The CDC Is Warning That Child Hospitalization Rates Are Breaking Pandemic Records

“Pediatric hospitalizations are at the highest rate compared to any prior point in the pandemic,” the CDC’s director warned.

Worried father checking daughter's forehead for fever in a waiting room at doctor's office during coronavirus pandemic

CDC Director Rochelle Walensky warned on Friday that pediatric hospitals are seeing record numbers of children with COVID-19, as the Omicron variant surges nationwide.

US coronavirus cases are currently higher than they’ve ever been, averaging around 600,000 new cases reported daily (itself an undercount), with hospitalization rates that have increased for people of all ages, according to Walensky, who briefed reporters on Friday. More than 1,200 people a day are dying of COVID-19 nationwide.

“While children still have the lowest rate of hospitalization of any group, pediatric hospitalizations are at the highest rate compared to any prior point in the pandemic,” Walensky said. “Sadly, we are seeing the rates of hospitalization increasing for children 0 to 4, children who are not yet currently eligible for COVID-19 vaccination.”

As of Jan. 1, the rate for COVID-19 hospitalizations among children under 4 was 4.3 cases per 100,000. That’s almost four times higher than it is among kids 5 to 17, who are eligible for vaccination, according to Walensky, and more than twice the hospitalization rate seen in this age group at the same time last year. She added that CDC data does show that children above the age of 4 are more likely to be in the hospital if they are unvaccinated.

Walensky pointed out that some unknown number of these cases are incidental — children who test positive when they are hospitalized for non-COVID reasons. Many of the case reports of children come from asymptomatic kids who enter the hospital for elective procedures or other illnesses, she added, complicating the picture for epidemiologists trying to figure out risks for kids.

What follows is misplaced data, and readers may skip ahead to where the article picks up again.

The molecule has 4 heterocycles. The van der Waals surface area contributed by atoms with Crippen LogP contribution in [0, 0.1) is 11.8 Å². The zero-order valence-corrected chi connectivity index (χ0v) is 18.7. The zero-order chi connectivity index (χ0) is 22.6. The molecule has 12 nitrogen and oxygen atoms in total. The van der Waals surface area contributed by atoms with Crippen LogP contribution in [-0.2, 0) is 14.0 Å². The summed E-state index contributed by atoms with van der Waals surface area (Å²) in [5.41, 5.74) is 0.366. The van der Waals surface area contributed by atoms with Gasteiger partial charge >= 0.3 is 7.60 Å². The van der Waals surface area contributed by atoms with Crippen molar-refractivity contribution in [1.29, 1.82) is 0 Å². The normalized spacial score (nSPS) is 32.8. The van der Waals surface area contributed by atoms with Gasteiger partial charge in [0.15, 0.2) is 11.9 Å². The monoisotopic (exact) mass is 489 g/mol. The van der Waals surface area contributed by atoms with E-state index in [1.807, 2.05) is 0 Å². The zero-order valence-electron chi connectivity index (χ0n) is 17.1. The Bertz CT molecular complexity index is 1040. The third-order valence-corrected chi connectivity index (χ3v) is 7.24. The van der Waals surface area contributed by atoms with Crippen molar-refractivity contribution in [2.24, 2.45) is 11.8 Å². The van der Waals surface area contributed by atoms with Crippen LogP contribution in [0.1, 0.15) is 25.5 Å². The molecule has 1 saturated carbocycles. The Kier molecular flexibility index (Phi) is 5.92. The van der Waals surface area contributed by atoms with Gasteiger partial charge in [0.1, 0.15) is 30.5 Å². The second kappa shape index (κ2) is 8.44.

George Rutherford, professor of epidemiology and pediatrics at UCSF, said these numbers show that COVID is widespread, is infecting children, and some proportion of them will be hospitalized. “Hospitalizations are going up. There's no reason to think that they wouldn't go up in children,” he said, adding that “children don't seem to be as unsusceptible to this as they have been to earlier strains.”

But he thinks it’s too early to say that the proportion of infected children requiring hospitalization is growing nationally, partly because the CDC data is mostly from the northeastern region. Not knowing how many of these hospital cases are incidental makes the numbers even harder to interpret. “I've seen in London, where they actually do publish these data, that a third of COVID hospitalizations are incidental findings,” he added.

Still, he said that COVID-19 is a serious disease for children, and protecting them while Omicron surges across the country is paramount.

“In 2020 COVID was the seventh leading cause of death in children in the United States,” Rutherford said. “It is a big deal. And people who pooh-pooh it and say 'oh, it's no big deal' are blind to facts.”

Masking in school and other indoor settings is helpful, he said, but what’s most important is for parents to try to ensure that everyone their child is in contact with is vaccinated and boosted (if they are eligible).

It remains an open question whether Omicron is any more likely to lead to more severe disease in kids than other variants. This did not happen with Delta, Walensky said. “We are seeing a rise in hospitalizations, both because they are coming in with COVID but also because they're screening in for COVID," she said. "[We] have not yet seen a signal that there is any increased severity in this age demographic.”

Throughout the briefing, Walensky also defended the CDC against complaints that recent changes to protocols for isolating or quarantining after an infection, down to five days without symptoms, were confusing to the public or subject to disagreement from outside experts.

“This virus has changed, and it's constantly throwing up curveballs,” Walensky said in response. As this virus changes, the CDC will have to change its guidance when working with state and local public health “to provide recommendations that are most feasible and can be implemented in communities across the country,” she said. “The past few weeks have been challenging for all of us.”

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